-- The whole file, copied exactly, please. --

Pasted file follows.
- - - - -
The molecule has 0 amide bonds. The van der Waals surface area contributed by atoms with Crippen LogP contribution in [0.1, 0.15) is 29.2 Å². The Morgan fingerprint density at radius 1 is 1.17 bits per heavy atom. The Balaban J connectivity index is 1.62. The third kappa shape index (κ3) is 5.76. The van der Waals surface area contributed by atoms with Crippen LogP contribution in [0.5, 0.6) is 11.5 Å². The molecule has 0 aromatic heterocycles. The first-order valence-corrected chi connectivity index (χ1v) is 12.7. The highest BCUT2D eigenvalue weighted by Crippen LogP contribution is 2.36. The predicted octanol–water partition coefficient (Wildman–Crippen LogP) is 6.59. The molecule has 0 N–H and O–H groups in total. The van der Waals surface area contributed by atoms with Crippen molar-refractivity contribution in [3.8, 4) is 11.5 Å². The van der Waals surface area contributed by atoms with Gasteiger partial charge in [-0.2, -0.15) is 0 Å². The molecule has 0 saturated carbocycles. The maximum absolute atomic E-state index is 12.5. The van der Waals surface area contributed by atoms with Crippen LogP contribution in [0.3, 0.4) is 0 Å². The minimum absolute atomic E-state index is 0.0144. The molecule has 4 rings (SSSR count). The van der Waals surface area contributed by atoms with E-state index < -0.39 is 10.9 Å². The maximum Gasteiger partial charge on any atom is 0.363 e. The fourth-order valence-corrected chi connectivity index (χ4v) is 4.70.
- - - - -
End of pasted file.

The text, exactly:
The molecule has 0 amide bonds. The van der Waals surface area contributed by atoms with Crippen LogP contribution in [0.1, 0.15) is 29.2 Å². The Morgan fingerprint density at radius 1 is 1.17 bits per heavy atom. The Balaban J connectivity index is 1.62. The third kappa shape index (κ3) is 5.76. The van der Waals surface area contributed by atoms with Crippen LogP contribution in [0.5, 0.6) is 11.5 Å². The molecule has 0 aromatic heterocycles. The first-order valence-corrected chi connectivity index (χ1v) is 12.7. The highest BCUT2D eigenvalue weighted by Crippen LogP contribution is 2.36. The predicted octanol–water partition coefficient (Wildman–Crippen LogP) is 6.59. The molecule has 0 N–H and O–H groups in total. The van der Waals surface area contributed by atoms with Crippen molar-refractivity contribution in [3.8, 4) is 11.5 Å². The van der Waals surface area contributed by atoms with Gasteiger partial charge in [-0.2, -0.15) is 0 Å². The molecule has 0 saturated carbocycles. The maximum absolute atomic E-state index is 12.5. The van der Waals surface area contributed by atoms with Crippen LogP contribution in [0.3, 0.4) is 0 Å². The minimum absolute atomic E-state index is 0.0144. The molecule has 4 rings (SSSR count). The van der Waals surface area contributed by atoms with E-state index < -0.39 is 10.9 Å². The maximum Gasteiger partial charge on any atom is 0.363 e. The fourth-order valence-corrected chi connectivity index (χ4v) is 4.70.